After all, the Governement Watchdogs would catch such blatant cheating right away...Right? ermmm... right?!!.... [/sarc]

      1. Mark 85 Silver badge

        @Grikath -- Re: he was unaware of the "defeat device" @ Pascal

        I have to agree with you having been in engineering long before IT. CEO's are beancounters not engineers. Outside of Musk's hands-on approach, the last one Iacocca I think. Even then.. air pollution controls would be a tick mark on a PowerPoint presentation. The (the board) might ask, "how did you do this".. and "software tweak" would have satisfied them.

        I'm sure that by the time this is over, some "rogue" contractor will get the blame.

    3. Crisp Silver badge

      Re: he was unaware of the "defeat device"

      It doesn't really matter if he says he was unaware or not.

      He is the CEO, and ultimately the buck stops with him.

      1. LucreLout Silver badge

        Re: he was unaware of the "defeat device"

        @Crisp

        Yup, exactly. The big bucks come to him because the buck stops with him.

        The decision to rig the emissions testing was a core strategic decision with enormous financial consequences - market share gains until you get caught, then mahoosive fines thereafter. Lets be kind and say this will only knock the group shareprice down by about 10% once it works its way through the system. It is the CEO and boards job to know about every issue that can influence the groups stock price to that extent, for it is not possible to set deliverable strategies in ignorance of them.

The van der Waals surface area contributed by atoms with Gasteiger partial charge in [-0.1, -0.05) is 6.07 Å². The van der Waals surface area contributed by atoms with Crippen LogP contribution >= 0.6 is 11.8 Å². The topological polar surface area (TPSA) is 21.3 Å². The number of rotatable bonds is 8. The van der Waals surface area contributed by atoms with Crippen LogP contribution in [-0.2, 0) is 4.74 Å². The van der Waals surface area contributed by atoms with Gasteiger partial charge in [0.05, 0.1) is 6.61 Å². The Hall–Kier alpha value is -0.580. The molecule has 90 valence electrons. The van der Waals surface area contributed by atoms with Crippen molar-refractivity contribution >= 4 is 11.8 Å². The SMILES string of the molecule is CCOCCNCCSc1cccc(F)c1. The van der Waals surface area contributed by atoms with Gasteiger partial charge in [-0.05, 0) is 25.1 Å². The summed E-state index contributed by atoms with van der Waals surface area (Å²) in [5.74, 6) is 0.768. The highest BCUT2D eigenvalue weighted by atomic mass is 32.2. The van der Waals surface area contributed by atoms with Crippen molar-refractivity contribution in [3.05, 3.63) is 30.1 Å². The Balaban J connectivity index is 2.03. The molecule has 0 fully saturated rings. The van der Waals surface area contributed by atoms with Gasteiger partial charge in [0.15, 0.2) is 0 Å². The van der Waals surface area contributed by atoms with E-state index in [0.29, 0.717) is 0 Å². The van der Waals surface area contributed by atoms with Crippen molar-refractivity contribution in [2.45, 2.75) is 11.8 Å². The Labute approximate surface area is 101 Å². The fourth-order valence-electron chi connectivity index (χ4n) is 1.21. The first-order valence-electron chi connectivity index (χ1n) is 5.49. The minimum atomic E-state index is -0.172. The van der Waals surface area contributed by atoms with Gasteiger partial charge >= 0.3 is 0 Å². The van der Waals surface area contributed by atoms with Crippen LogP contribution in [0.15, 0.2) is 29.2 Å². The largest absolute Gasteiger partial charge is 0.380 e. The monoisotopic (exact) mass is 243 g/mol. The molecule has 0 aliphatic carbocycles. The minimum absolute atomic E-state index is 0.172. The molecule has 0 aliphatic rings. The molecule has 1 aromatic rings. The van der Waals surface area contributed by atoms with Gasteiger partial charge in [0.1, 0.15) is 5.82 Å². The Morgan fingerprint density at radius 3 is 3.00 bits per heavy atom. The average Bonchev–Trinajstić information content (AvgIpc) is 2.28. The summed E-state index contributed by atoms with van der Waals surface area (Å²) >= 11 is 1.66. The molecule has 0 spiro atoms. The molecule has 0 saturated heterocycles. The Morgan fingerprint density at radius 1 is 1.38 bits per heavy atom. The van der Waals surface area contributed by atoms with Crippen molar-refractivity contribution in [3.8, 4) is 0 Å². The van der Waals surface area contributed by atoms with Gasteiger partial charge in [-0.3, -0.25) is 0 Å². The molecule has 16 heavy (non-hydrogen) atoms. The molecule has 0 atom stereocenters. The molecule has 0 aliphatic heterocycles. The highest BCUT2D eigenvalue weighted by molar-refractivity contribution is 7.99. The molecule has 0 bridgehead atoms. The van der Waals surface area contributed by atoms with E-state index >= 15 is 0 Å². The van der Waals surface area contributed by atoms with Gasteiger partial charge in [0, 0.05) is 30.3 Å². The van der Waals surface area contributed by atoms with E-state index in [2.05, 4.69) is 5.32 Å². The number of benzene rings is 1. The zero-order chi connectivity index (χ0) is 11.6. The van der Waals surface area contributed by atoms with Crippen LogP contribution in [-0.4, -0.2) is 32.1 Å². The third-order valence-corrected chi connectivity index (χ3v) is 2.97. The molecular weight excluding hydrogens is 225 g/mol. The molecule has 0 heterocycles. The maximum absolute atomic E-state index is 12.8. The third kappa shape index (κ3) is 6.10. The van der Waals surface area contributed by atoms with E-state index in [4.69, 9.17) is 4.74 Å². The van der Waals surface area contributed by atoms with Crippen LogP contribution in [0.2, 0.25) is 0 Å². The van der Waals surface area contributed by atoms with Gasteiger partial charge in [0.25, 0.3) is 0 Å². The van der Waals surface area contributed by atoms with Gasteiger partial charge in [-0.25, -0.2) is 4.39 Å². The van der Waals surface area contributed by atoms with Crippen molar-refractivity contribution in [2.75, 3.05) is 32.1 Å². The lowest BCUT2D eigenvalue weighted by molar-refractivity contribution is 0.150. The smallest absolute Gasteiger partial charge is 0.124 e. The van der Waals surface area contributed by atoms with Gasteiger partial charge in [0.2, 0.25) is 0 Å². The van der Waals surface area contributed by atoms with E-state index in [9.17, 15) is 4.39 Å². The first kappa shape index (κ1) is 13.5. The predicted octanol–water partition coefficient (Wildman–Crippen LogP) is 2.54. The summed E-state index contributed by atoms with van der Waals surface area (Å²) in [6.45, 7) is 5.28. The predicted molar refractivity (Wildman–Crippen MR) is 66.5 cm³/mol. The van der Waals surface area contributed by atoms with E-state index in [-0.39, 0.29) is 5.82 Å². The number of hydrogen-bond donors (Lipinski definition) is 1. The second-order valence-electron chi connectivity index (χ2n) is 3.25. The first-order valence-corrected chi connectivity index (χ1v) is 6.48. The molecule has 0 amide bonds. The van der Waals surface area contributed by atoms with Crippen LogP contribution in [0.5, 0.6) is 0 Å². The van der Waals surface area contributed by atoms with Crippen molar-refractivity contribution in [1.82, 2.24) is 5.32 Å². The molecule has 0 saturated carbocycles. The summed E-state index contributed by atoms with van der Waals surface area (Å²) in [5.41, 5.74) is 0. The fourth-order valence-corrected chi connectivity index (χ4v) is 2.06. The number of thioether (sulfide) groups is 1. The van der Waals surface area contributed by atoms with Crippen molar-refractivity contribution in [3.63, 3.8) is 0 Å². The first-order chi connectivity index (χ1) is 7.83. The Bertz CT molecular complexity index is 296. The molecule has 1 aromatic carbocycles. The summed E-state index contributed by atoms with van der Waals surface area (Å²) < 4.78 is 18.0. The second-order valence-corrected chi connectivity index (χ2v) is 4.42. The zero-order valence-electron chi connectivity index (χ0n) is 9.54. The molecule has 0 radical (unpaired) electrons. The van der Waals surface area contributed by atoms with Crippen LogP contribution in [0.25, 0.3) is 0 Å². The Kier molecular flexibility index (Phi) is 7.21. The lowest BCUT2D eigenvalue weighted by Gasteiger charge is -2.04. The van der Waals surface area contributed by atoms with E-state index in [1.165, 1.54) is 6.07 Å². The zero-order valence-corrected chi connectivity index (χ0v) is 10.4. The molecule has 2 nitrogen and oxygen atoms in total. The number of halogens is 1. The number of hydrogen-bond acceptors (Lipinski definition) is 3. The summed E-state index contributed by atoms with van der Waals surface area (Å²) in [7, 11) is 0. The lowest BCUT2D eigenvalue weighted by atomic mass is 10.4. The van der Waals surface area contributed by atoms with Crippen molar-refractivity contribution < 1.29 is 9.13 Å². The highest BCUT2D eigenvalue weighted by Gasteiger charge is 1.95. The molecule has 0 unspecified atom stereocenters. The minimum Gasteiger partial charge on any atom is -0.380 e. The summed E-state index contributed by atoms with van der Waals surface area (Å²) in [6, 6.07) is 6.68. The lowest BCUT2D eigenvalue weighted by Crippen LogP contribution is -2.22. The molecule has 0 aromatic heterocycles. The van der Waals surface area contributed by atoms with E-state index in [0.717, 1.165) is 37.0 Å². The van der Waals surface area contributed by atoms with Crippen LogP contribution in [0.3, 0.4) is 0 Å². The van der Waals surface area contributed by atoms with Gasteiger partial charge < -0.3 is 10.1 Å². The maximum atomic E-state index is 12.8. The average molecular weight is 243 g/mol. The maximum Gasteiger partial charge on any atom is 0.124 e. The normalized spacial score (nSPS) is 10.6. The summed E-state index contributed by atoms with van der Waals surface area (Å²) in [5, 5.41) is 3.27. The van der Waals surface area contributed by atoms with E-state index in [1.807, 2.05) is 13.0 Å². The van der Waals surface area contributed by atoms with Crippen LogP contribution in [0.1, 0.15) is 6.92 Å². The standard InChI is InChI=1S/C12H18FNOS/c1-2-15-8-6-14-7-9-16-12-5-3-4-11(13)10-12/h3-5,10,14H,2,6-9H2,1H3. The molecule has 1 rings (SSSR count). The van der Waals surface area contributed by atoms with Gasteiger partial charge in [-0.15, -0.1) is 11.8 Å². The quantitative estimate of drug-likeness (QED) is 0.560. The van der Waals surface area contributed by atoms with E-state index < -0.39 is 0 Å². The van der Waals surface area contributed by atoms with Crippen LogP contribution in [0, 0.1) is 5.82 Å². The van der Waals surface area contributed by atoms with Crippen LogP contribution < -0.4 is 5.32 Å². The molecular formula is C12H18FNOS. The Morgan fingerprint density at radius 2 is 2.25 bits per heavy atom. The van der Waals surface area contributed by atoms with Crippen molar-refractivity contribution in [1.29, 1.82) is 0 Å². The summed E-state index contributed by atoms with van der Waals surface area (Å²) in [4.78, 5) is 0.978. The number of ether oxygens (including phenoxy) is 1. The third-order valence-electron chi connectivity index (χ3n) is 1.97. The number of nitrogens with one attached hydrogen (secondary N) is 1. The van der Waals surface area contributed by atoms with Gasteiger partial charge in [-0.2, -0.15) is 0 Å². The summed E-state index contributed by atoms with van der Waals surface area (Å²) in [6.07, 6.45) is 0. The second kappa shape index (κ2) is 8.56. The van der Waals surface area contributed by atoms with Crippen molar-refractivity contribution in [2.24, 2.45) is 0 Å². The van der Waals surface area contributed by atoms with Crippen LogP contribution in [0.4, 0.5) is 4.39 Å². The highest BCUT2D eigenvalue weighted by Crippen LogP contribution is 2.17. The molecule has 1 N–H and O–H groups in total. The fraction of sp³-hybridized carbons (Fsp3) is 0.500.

What we have here is a group of people at the top, middle, and bottom of a company that set out to deliberately game the rules. Its been going on for many years. It wasn't an engineer having a good idea so he could get home to his family in time for tea tonight. It wasn't some middle manager having a decent tactical decision to meet their divisional goals for the year so they could get a bonus. This was a corporate strategy, and they always, always go to the top.